I am not a big shopper. Having to find a use for gift cards given to me for Christmas or my birthday, not that I don't appreciate them, bathing suit shopping (UGH! Nightmare all around. I've had the same dadgum suit for four seasons!), or having to find an outfit for a special event, etc. nearly drives me out of my mind. I avoid malls except for our annual Christmas run to buy things we can't find in our small, mountain town, and every few years we "do it right" and go to the Mall of Georgia, making a day of it, like you would a trip to Disney or Universal Studios.
The one time I turn into shopping dawdler is when I am in a kitchen store or specialty food store, I must shamefully admit. And I love quant little towns with little shops and antique stores but still I use my knack for scanning to get myself through each store quickly. I figure that if I have any interest in anything it will pop out at me and it always does.
It was my method of scanning that led me to my quest for the "Prettiest Shirt in the Whole Wide World". It is a running joke in our family that when I spot a blouse or shirt that is just my style I'll say, "Oh look! It's the prettiest shirt in the whole wide world!" If it is of a reasonable price I will buy it to add to the collection of lacy, flowery, crocheted items that fill my closet which I love to layer together over jeans or jeans skirts because it's easy and I don't like to mess around. My wardrobe grows very slowly this way. I don't do seasonal shopping or go on weekend shopping expeditions, just buy a couple of new pieces a year. I have clothes that I still wear from purchases I made ten years ago when, fortunately, the whole Eddie Bauer style started to fade away and you could once again find something slightly decorative in a clothing store. Yes, it's a little fuddy duddy but it's me. :P
Well, this Steampunk convention we just went to had me surrounded by the prettiest things in the whole wide world. Gorgeous handmade, even leather, corsets, flouncy skirts, vests, beautiful layered things, all my style just multiplied in substance and frivolities. Expensive, expensive lavishly decorated pieces of clothing for sale to use as Steampunk costume wear not everyday wear. Still, I was inspired.
Since our hotel was near the Mall of Georgia, we voted as a family to make an afternoon of it on our way out of Atlanta, probably the only trip we would make there for a few years, since it had already been three or four since we had been there as a family.
We totally whimped out, and as always happens when we visit the MOG, we entered the crowded, ridiculously expansive space and remembered that city life and malls just aren't our thing. Give my little family trees, trails, parks, beaches, natural springs and streams, movie theaters even, but you can keep the MOG. It didn't help that since we had just, minutes before, left the hotel filled with "our people" -- fellow Steampunkers, creative thinkers, nerds, astronomy buffs, and sci-fi geeks -- where we had felt very at home in Steampunk and geek clothing and among others dressed the same way, the MOG felt like a foreign country if not the surface of another planet.
Our feet hurt so badly from running around, at least mine did, in Steampunk costumes all weekend that we could barely make it through one tiny section of the mall. I couldn't even do Williams- Sonoma properly, which is usually a rare and appreciated treat for me. We finally went looking for a mall directory so we could stumble to our favorite stores, stop for dinner somewhere, and get our butts back to the mountains where we belonged. We all took what was left of our personal weekend spending allowances and went our seperate ways, me to two stores I like that were blessedly adjacent to each other where I am always able to find "me", and the fellas to GameStop to buy games and gaming equipment, of course.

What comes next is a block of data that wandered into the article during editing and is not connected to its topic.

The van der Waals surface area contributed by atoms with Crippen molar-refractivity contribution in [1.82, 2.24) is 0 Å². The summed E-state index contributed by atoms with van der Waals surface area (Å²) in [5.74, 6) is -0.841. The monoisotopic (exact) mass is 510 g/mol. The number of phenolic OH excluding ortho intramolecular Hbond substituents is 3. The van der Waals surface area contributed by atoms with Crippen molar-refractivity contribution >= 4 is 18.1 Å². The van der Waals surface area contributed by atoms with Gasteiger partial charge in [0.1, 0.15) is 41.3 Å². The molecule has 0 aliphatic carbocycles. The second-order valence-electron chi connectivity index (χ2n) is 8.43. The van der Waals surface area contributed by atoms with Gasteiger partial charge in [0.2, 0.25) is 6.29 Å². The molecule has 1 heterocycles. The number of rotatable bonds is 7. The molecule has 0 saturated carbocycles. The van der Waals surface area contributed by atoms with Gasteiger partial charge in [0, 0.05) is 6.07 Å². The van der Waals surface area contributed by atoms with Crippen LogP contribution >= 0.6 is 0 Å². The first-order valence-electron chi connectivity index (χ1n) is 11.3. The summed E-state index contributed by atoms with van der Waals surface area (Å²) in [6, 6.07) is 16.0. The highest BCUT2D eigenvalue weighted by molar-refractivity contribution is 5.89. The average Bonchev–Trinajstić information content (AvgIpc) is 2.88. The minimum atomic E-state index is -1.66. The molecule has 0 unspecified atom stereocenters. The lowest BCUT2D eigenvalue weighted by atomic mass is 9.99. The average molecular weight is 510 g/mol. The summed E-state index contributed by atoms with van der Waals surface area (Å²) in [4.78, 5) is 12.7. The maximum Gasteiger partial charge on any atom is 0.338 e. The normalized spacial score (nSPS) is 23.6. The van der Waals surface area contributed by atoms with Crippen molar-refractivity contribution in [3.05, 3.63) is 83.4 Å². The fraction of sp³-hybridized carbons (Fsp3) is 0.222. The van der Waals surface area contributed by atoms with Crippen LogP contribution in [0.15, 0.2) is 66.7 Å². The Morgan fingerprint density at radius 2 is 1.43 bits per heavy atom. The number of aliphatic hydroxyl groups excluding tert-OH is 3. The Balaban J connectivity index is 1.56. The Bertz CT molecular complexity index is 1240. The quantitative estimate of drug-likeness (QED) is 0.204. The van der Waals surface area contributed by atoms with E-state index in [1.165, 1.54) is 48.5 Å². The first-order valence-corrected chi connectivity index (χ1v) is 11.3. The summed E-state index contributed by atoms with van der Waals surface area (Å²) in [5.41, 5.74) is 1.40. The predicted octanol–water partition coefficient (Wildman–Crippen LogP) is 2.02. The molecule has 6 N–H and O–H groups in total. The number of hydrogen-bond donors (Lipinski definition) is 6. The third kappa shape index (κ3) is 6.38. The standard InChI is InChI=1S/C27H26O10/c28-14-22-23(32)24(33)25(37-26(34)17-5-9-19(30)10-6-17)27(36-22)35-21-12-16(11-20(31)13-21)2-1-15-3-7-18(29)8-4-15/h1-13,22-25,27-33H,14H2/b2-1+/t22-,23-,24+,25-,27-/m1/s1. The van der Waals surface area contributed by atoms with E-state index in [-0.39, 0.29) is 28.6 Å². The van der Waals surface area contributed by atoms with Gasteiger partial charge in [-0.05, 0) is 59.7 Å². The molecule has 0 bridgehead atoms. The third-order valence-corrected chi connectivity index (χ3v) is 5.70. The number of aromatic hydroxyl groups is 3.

My goal was to find the Prettiest Shirt in the Whole Wide World like the ones that I had admired for sale at the convention but at a reasonable price, preferably dirt cheap clearance price, in a style I could wear every day. One store had possiblilities but was so crowded with people swarming around that I hobbled out. Another of my favorites was nearby.
Half an hour later, clearance racks scanned through, "me" shirts selected, tried on and laying on the counter in front of the teenaged sales clerk and I was ready to go. A call from my husband let me know that they were finished too. The shirts were so "me" that I had taken a picture in the dressing room of the row of Prettiest Shirts in the Whole Wide World. And aren't they just...the Prettiest Shirts in the Whole Wide World? I thought so. And all for a fraction of just what just one of the Steampunky shirts I loved for sale at the convention would cost, all but one pulled from two ridiculously low priced clearance racks. Woo hoo!
Oh, and the concho belt in the photo was handmade by the partner of my now favorite jeweler, the owner of Throne Jewelry. He made it from old clock parts. I had been wearing it but draped it over the dressing room bar to try on the clothes. I think it looks beautiful with the other, soon to be mine, items on the rack. When I spied it in Throne Jewelry's convention booth, I thought the tag on the belt said, $120 dollars, which to me is a typical boutique, handmade artistic item price, but it was $20. I snagged it and I really love it. This is exactly along the lines of what I used to do, repurposing antique and used items. The fact that she said her partner had been a little disappointed that no one had purchased his belt through the weekend and it still hung beautifully on a towel bar in her booth at the end of the convention, made me even happier to help the local artist. It now hangs in our black and white Steampunky bathroom looking prettier than it ever will tied around my waist.
And this is the silliest, frilliest blog post you will ever read, I guarantee. Giggle.